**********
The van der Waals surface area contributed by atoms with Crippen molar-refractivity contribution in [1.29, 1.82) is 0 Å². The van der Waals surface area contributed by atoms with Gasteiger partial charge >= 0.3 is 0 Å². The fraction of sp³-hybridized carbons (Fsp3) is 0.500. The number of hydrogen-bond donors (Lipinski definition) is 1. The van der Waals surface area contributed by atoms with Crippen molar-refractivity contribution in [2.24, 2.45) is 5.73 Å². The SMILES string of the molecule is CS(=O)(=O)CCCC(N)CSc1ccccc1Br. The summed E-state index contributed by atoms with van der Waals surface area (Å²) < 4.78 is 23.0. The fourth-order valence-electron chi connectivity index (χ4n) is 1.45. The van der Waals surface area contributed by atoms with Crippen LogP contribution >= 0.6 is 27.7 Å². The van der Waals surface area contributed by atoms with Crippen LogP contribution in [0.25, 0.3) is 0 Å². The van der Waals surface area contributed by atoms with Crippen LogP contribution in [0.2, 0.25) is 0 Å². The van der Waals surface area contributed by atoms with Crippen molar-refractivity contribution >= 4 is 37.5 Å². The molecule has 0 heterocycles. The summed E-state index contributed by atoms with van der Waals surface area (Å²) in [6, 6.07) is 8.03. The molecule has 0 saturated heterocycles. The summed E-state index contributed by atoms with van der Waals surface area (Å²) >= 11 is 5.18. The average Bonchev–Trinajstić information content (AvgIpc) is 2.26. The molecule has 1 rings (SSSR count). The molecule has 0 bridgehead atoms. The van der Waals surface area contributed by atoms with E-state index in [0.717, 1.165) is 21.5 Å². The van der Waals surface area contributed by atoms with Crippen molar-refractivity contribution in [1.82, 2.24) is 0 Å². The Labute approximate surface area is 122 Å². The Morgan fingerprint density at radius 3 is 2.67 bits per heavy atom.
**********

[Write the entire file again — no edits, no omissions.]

The van der Waals surface area contributed by atoms with Crippen molar-refractivity contribution in [1.29, 1.82) is 0 Å². The van der Waals surface area contributed by atoms with Gasteiger partial charge >= 0.3 is 0 Å². The fraction of sp³-hybridized carbons (Fsp3) is 0.500. The number of hydrogen-bond donors (Lipinski definition) is 1. The van der Waals surface area contributed by atoms with Crippen molar-refractivity contribution in [2.24, 2.45) is 5.73 Å². The SMILES string of the molecule is CS(=O)(=O)CCCC(N)CSc1ccccc1Br. The summed E-state index contributed by atoms with van der Waals surface area (Å²) < 4.78 is 23.0. The fourth-order valence-electron chi connectivity index (χ4n) is 1.45. The van der Waals surface area contributed by atoms with Crippen LogP contribution >= 0.6 is 27.7 Å². The van der Waals surface area contributed by atoms with Crippen LogP contribution in [0.25, 0.3) is 0 Å². The van der Waals surface area contributed by atoms with Crippen LogP contribution in [0.2, 0.25) is 0 Å². The van der Waals surface area contributed by atoms with Crippen molar-refractivity contribution >= 4 is 37.5 Å². The molecule has 0 heterocycles. The summed E-state index contributed by atoms with van der Waals surface area (Å²) in [6, 6.07) is 8.03. The molecule has 0 saturated heterocycles. The summed E-state index contributed by atoms with van der Waals surface area (Å²) >= 11 is 5.18. The average Bonchev–Trinajstić information content (AvgIpc) is 2.26. The molecule has 1 rings (SSSR count). The molecule has 0 bridgehead atoms. The van der Waals surface area contributed by atoms with E-state index in [0.717, 1.165) is 21.5 Å². The van der Waals surface area contributed by atoms with Crippen molar-refractivity contribution in [1.82, 2.24) is 0 Å². The Labute approximate surface area is 122 Å². The Morgan fingerprint density at radius 3 is 2.67 bits per heavy atom.